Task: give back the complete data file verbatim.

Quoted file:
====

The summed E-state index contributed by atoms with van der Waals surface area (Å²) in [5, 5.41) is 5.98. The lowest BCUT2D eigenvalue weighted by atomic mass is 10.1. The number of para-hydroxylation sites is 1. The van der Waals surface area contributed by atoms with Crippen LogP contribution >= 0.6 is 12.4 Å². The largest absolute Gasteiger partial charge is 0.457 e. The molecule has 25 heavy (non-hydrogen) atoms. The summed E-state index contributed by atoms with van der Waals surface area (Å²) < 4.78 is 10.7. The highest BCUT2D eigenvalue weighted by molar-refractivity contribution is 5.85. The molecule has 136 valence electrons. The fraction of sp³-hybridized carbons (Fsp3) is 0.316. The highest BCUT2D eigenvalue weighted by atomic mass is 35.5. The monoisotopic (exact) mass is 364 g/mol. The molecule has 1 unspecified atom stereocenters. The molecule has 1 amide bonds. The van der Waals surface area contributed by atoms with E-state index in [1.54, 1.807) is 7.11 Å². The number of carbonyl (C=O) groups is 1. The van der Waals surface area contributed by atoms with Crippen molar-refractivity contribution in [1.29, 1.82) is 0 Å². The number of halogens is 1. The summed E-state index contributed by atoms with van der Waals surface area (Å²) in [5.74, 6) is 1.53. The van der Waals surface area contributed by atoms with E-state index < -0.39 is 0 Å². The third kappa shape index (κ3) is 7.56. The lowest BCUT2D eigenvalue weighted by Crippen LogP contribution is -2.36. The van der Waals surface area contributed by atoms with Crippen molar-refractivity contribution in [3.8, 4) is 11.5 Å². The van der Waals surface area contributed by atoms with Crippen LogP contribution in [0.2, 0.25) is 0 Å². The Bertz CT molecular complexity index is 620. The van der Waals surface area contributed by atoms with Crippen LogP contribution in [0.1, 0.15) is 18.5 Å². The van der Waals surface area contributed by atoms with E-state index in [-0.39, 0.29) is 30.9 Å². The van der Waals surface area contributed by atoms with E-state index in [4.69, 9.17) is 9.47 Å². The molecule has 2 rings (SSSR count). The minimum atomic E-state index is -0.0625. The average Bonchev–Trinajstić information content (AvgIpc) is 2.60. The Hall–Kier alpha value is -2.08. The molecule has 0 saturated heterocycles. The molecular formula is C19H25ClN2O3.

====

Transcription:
The summed E-state index contributed by atoms with van der Waals surface area (Å²) in [5, 5.41) is 5.98. The lowest BCUT2D eigenvalue weighted by atomic mass is 10.1. The number of para-hydroxylation sites is 1. The van der Waals surface area contributed by atoms with Crippen LogP contribution >= 0.6 is 12.4 Å². The largest absolute Gasteiger partial charge is 0.457 e. The molecule has 25 heavy (non-hydrogen) atoms. The summed E-state index contributed by atoms with van der Waals surface area (Å²) < 4.78 is 10.7. The highest BCUT2D eigenvalue weighted by molar-refractivity contribution is 5.85. The molecule has 136 valence electrons. The fraction of sp³-hybridized carbons (Fsp3) is 0.316. The highest BCUT2D eigenvalue weighted by atomic mass is 35.5. The monoisotopic (exact) mass is 364 g/mol. The molecule has 1 unspecified atom stereocenters. The molecule has 1 amide bonds. The van der Waals surface area contributed by atoms with E-state index in [1.54, 1.807) is 7.11 Å². The number of carbonyl (C=O) groups is 1. The van der Waals surface area contributed by atoms with Crippen molar-refractivity contribution in [1.29, 1.82) is 0 Å². The number of halogens is 1. The summed E-state index contributed by atoms with van der Waals surface area (Å²) in [5.74, 6) is 1.53. The van der Waals surface area contributed by atoms with E-state index < -0.39 is 0 Å². The third kappa shape index (κ3) is 7.56. The lowest BCUT2D eigenvalue weighted by Crippen LogP contribution is -2.36. The van der Waals surface area contributed by atoms with Crippen molar-refractivity contribution in [3.8, 4) is 11.5 Å². The van der Waals surface area contributed by atoms with Crippen LogP contribution in [0.2, 0.25) is 0 Å². The Bertz CT molecular complexity index is 620. The van der Waals surface area contributed by atoms with Crippen LogP contribution in [0.1, 0.15) is 18.5 Å². The van der Waals surface area contributed by atoms with E-state index in [-0.39, 0.29) is 30.9 Å². The van der Waals surface area contributed by atoms with E-state index in [4.69, 9.17) is 9.47 Å². The molecule has 2 rings (SSSR count). The minimum atomic E-state index is -0.0625. The average Bonchev–Trinajstić information content (AvgIpc) is 2.60. The Hall–Kier alpha value is -2.08. The molecule has 0 saturated heterocycles. The molecular formula is C19H25ClN2O3.